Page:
Chicago blues rockers Noah’s Arcade release new album “Easy”

realarcadeFresh on the heels of last year’s self-titled debut triumph, power-trio Noah’s Arcade return with Easy, the band’s second album and a further powerful dissection of characters in desperate times or taking even more desperate measures. Whether the musical vibe is laid-back and loose or grimey and aggressive, this group (fronted by vocalist/guitarist Noah Gabriel and rounded out by bassist/vocalist Chad Watson and drummer Justin O’Connell) bares all in the stories of woeful journeys and what’s waiting on the other end. While the band’s first album was a fiery blend of blues-rock swagger and the ennui of each song’s subjects, it’s as if Easy is bringing the same emotions of the lyrics to the music this time. Yes, there are honest-to-goodness grooves in cuts like “All The Roses” and the album-closing scorcher “29&66,” yet the latter ends in a wall of grinding chaos, echoing much of the sentiment of Easy‘s verbiage as a whole. With their previous album, the three-piece had been playing together only six months at most; Easy finds them locked in even tighter, exploring more than just where the songs can go, but how the room where they’re recording can add textures and depth.

Helmed by Zach Staas at Rockford-area’s Midwest Sound, Easy sports a breathtaking set of extremes, be they more fluidly orchestrated (like a timpani-esque roll to intro the album, on the title track) or deliberately messy, like the discordant feel of “Looking Back” or “Vultures,” which welcomingly recall 90’s groups such as Mad Season. As mentioned before, the narratives in these songs are of people at their wit’s end, and the slightly off-kilter chords that Gabriel is bringing to the table reflect that frustration well. Easy is unabashedly an ironic title for the topics brought to the forefront lyrically – from people never changing to family members turning each other in to authorities – and the band performs them with ferocity and gumption.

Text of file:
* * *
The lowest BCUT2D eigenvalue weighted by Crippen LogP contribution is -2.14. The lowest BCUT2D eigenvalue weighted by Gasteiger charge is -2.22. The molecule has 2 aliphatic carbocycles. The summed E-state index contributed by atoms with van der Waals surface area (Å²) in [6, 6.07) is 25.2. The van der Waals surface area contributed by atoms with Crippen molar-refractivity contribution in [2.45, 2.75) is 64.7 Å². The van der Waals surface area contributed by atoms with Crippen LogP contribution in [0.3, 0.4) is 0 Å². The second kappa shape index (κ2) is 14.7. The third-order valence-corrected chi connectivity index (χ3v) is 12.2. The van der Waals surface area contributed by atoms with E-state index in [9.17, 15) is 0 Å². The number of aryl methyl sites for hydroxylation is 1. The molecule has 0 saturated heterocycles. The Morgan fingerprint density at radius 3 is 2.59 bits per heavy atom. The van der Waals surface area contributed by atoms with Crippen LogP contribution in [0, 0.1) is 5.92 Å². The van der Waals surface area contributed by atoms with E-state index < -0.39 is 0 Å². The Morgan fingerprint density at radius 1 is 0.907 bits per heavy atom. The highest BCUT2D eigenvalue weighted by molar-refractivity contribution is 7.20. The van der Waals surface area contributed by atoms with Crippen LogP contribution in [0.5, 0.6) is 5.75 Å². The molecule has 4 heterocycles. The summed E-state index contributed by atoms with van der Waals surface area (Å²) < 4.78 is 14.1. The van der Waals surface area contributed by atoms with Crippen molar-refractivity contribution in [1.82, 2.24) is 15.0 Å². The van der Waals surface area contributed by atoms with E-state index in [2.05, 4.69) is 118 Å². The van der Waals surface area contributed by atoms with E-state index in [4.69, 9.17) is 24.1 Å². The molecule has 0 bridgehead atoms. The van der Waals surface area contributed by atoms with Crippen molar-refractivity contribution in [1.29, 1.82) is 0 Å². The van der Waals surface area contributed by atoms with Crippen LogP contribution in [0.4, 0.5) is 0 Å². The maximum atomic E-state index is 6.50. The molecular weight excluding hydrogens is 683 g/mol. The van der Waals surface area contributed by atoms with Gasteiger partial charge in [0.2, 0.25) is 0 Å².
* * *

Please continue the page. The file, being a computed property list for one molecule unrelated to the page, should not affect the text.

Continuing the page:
The album as a whole was recorded within five quick days over a two-weekend span, and the laid-back, almost woozy vibe of “For You” almost never made it to Easy, with Gabriel bringing in the skeleton for the song last-minute during these sessions. Spending the night at Midwest Sound and cranking out the tune after dinner, Gabriel muses about chemicals stripping away his skin (“Got a beautiful carbide / with a supernatural glow”) over a breathtakingly rustic tune. Though the album could’ve been complete in a sense without it, “For You” adds a genuinely gorgeous moment, paced like how someone’s chest rises and falls through breathing, allowing a break from some of the album’s tense moments. All in all, it’s that sort of lifting of burdens that some of Gabriel’s subjects are looking for throughout Easy themselves.

Noah’s Arcade will perform at FitzGerald’s May 9th, and details are linked here.